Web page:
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i'm trying to decipher the meaning on the P1...P10 parameters associated with a clr20r3 that is written to the event log when my application experiences an exception.

The best i've been able to find is:

  • P1: the hosting process (e.g. w3wp.exe)
  • P2: the hosting process version (e.g. 6.0.3790.1830)
  • P3: ??? (e.g. 42435be1)
  • P4: the assembly from which the exception was raised (e.g. mrtables.webservice)
  • P5: the assembly version (e.g. 2.1.2.0)
  • P6: ??? (e.g. 4682617f)
  • P7: ??? (e.g. 129)
  • P8: ??? (e.g. 50)
  • P9: the exception type raised (e.g. system.argumentexception)
  • P10: ??? (e.g. NIL)

Googling for clr20r3 provides thousands of sample parameter values, from which someone can try to derive a pattern.

But i'm hoping for documentation on the parameter meanings, as opposed to educated guesses.


Edit: While i can hope for canonical documentation, really i'd be happy to see the exception being thrown, at what line, complete with a stack trace.

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2 Answers

up vote 28 down vote accepted

Here is the information on Watson Buckets

  1. Exe File Name
  2. Exe File assembly version number
  3. Exe File Stamp
  4. Exe file full assembly name
  5. Faulting assembly version
  6. Faulting assembly timestamp
  7. Faulting assembly method def
  8. Faulting method IL Offset within the faulting method
  9. Exception type

And also here is a MSDN article on the same.

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Would you happen to have a reference link that documents the rest of the watson buckets? The linked article only mentions three of them (and only happens to mention them in passing "For instance, bucket P4 describes the faulting module, bucket P9 displays the type of exception that went unhandled, and bucket P8 represents the IL offset at which the exception was originally thrown.") –  Ian Boyd Oct 29 '10 at 15:27
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P7 and P8 are the important ones to find out where the P9 exception was raised. Use P4 to know what assembly to look for. Run ildasm.exe and open that assembly. File + Dump, tick the "Token values" checkbox, OK and save the .il file somewhere.

Open the file in a text editor. P7 gives you the method token, it starts with 0x06, producing token value "06000129". Search for:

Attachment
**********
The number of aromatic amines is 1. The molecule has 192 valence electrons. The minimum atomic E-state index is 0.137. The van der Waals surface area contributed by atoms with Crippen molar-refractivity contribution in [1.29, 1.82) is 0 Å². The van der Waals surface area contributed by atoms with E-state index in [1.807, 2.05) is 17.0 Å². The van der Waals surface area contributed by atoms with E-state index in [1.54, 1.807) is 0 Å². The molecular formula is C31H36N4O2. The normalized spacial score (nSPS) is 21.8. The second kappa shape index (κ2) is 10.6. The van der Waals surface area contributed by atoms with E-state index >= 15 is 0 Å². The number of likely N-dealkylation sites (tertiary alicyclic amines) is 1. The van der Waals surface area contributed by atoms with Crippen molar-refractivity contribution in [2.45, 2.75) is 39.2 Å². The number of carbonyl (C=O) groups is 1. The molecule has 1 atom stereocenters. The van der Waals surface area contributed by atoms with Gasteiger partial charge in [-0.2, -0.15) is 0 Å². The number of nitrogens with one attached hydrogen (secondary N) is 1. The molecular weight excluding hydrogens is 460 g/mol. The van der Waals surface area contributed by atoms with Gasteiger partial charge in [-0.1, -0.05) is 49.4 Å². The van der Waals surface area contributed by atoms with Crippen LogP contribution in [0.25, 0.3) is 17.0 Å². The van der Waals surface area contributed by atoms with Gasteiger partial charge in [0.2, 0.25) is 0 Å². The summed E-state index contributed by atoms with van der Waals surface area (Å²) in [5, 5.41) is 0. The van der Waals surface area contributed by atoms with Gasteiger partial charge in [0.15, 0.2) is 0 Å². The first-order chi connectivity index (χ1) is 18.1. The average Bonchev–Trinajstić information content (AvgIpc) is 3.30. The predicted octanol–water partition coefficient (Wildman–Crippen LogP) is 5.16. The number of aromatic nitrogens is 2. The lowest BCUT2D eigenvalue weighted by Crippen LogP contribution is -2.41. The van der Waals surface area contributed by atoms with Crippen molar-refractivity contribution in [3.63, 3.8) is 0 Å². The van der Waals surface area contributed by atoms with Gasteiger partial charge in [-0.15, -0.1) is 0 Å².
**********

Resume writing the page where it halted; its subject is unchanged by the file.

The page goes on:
.method /*06000129*/

Which gives you the method name, look up from there to find the .class, that gives you the class name.

P8 gives you the IL offset. From the found .method, look for IL_0050 for the instruction that raised the exception. Mapping it back to your source code is a bit tricky but you'll probably figure it out. Use Reflector if necessary.

In general, write an event handler for AppDomain.UnhandledException to avoid the pain of reverse-engineering these Watson crash buckets. Log the value of e.ExceptionObject.ToString() to get both the exception message and a stack trace.

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If the exception occurs in library code, you are likely to need the stack trace anyways to figure out which of your code was on the stack. (Would be nice if Microsoft would modify that dialog to be nicer to .NET.) –  Jason Kresowaty Oct 30 '10 at 22:28
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In addition to handling UnhandledException, it also helps to try/catch right inside Main, since sometimes the problem happens before the UnhandledException handler is installed. –  Mark Lakata Apr 3 '12 at 18:28
    
I think this is going to save me my friend. I've got an ASP.NET application that's fallen in my lap that keeps crashing the application pool - and an error listing CLR20R3 with a bunch of those P values is getting logged right around the crash time. It may be messy, but it will probably lead me to a solution, but in the end I'm going to have to modify this code and get some real logging going on. –  Michael Perrenoud Apr 2 '13 at 10:26
    
Very useful +10 if I could - in my case it was a StackOverFlow exception and my catch blog didn't execute. –  Marc Apr 3 '13 at 17:17
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